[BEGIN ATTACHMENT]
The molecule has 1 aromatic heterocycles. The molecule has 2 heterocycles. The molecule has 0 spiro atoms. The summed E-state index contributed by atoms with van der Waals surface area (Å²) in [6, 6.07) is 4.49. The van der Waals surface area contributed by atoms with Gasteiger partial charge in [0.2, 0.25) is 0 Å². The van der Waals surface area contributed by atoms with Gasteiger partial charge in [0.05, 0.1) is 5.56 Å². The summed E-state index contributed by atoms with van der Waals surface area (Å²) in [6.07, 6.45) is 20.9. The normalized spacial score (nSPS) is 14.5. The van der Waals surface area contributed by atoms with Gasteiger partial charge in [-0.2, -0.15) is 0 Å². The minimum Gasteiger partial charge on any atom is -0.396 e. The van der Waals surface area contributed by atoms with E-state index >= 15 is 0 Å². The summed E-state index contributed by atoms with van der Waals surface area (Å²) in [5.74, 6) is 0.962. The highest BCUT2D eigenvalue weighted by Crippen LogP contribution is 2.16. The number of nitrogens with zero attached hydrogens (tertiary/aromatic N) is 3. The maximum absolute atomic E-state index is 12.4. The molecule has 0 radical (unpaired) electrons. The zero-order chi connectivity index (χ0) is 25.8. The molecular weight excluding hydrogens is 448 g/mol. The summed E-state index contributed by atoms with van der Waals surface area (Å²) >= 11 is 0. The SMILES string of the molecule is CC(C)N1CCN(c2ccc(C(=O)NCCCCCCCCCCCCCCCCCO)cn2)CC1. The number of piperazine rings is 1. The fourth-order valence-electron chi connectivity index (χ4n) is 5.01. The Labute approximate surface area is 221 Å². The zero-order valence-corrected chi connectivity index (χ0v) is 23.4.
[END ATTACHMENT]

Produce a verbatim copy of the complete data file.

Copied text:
The molecule has 1 aromatic heterocycles. The molecule has 2 heterocycles. The molecule has 0 spiro atoms. The summed E-state index contributed by atoms with van der Waals surface area (Å²) in [6, 6.07) is 4.49. The van der Waals surface area contributed by atoms with Gasteiger partial charge in [0.2, 0.25) is 0 Å². The van der Waals surface area contributed by atoms with Gasteiger partial charge in [0.05, 0.1) is 5.56 Å². The summed E-state index contributed by atoms with van der Waals surface area (Å²) in [6.07, 6.45) is 20.9. The normalized spacial score (nSPS) is 14.5. The van der Waals surface area contributed by atoms with Gasteiger partial charge in [-0.2, -0.15) is 0 Å². The minimum Gasteiger partial charge on any atom is -0.396 e. The van der Waals surface area contributed by atoms with E-state index >= 15 is 0 Å². The summed E-state index contributed by atoms with van der Waals surface area (Å²) in [5.74, 6) is 0.962. The highest BCUT2D eigenvalue weighted by Crippen LogP contribution is 2.16. The number of nitrogens with zero attached hydrogens (tertiary/aromatic N) is 3. The maximum absolute atomic E-state index is 12.4. The molecule has 0 radical (unpaired) electrons. The zero-order chi connectivity index (χ0) is 25.8. The molecular weight excluding hydrogens is 448 g/mol. The summed E-state index contributed by atoms with van der Waals surface area (Å²) >= 11 is 0. The SMILES string of the molecule is CC(C)N1CCN(c2ccc(C(=O)NCCCCCCCCCCCCCCCCCO)cn2)CC1. The number of piperazine rings is 1. The fourth-order valence-electron chi connectivity index (χ4n) is 5.01. The Labute approximate surface area is 221 Å². The zero-order valence-corrected chi connectivity index (χ0v) is 23.4.